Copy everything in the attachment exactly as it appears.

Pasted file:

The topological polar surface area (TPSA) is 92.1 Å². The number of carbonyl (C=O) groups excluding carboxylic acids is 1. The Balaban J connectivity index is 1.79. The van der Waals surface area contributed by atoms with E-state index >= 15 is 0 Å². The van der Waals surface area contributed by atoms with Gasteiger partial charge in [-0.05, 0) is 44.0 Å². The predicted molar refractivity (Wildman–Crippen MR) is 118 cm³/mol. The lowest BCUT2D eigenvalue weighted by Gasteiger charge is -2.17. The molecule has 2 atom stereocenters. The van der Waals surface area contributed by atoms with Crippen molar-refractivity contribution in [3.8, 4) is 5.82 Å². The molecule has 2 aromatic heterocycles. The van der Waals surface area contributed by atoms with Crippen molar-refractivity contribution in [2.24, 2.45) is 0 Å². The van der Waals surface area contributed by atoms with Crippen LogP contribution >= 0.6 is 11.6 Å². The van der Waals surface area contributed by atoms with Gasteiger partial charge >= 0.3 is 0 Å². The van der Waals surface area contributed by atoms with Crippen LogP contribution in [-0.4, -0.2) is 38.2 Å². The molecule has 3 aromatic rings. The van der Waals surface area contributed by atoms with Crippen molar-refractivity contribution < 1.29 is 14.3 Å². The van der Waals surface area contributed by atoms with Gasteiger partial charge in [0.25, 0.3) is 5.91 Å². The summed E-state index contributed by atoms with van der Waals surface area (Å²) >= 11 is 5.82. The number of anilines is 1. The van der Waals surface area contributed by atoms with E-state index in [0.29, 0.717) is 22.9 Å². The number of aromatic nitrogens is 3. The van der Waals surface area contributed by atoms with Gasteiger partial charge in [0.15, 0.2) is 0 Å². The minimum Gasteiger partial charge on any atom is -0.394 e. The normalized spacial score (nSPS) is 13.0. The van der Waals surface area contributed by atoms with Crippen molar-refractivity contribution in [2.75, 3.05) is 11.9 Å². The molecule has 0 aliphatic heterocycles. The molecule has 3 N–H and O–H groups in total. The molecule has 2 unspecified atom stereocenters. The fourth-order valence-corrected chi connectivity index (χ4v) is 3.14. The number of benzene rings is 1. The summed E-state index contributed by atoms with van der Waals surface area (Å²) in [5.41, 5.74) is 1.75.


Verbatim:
The topological polar surface area (TPSA) is 92.1 Å². The number of carbonyl (C=O) groups excluding carboxylic acids is 1. The Balaban J connectivity index is 1.79. The van der Waals surface area contributed by atoms with E-state index >= 15 is 0 Å². The van der Waals surface area contributed by atoms with Gasteiger partial charge in [-0.05, 0) is 44.0 Å². The predicted molar refractivity (Wildman–Crippen MR) is 118 cm³/mol. The lowest BCUT2D eigenvalue weighted by Gasteiger charge is -2.17. The molecule has 2 atom stereocenters. The van der Waals surface area contributed by atoms with Crippen molar-refractivity contribution in [3.8, 4) is 5.82 Å². The molecule has 2 aromatic heterocycles. The van der Waals surface area contributed by atoms with Crippen molar-refractivity contribution in [2.24, 2.45) is 0 Å². The van der Waals surface area contributed by atoms with Crippen LogP contribution >= 0.6 is 11.6 Å². The van der Waals surface area contributed by atoms with Gasteiger partial charge >= 0.3 is 0 Å². The van der Waals surface area contributed by atoms with Crippen LogP contribution in [-0.4, -0.2) is 38.2 Å². The molecule has 3 aromatic rings. The van der Waals surface area contributed by atoms with Crippen molar-refractivity contribution < 1.29 is 14.3 Å². The van der Waals surface area contributed by atoms with Gasteiger partial charge in [0.25, 0.3) is 5.91 Å². The summed E-state index contributed by atoms with van der Waals surface area (Å²) >= 11 is 5.82. The number of anilines is 1. The van der Waals surface area contributed by atoms with E-state index in [0.29, 0.717) is 22.9 Å². The number of aromatic nitrogens is 3. The van der Waals surface area contributed by atoms with Gasteiger partial charge in [0.15, 0.2) is 0 Å². The minimum Gasteiger partial charge on any atom is -0.394 e. The normalized spacial score (nSPS) is 13.0. The van der Waals surface area contributed by atoms with Crippen molar-refractivity contribution in [2.75, 3.05) is 11.9 Å². The molecule has 0 aliphatic heterocycles. The molecule has 3 N–H and O–H groups in total. The molecule has 2 unspecified atom stereocenters. The fourth-order valence-corrected chi connectivity index (χ4v) is 3.14. The number of benzene rings is 1. The summed E-state index contributed by atoms with van der Waals surface area (Å²) in [5.41, 5.74) is 1.75.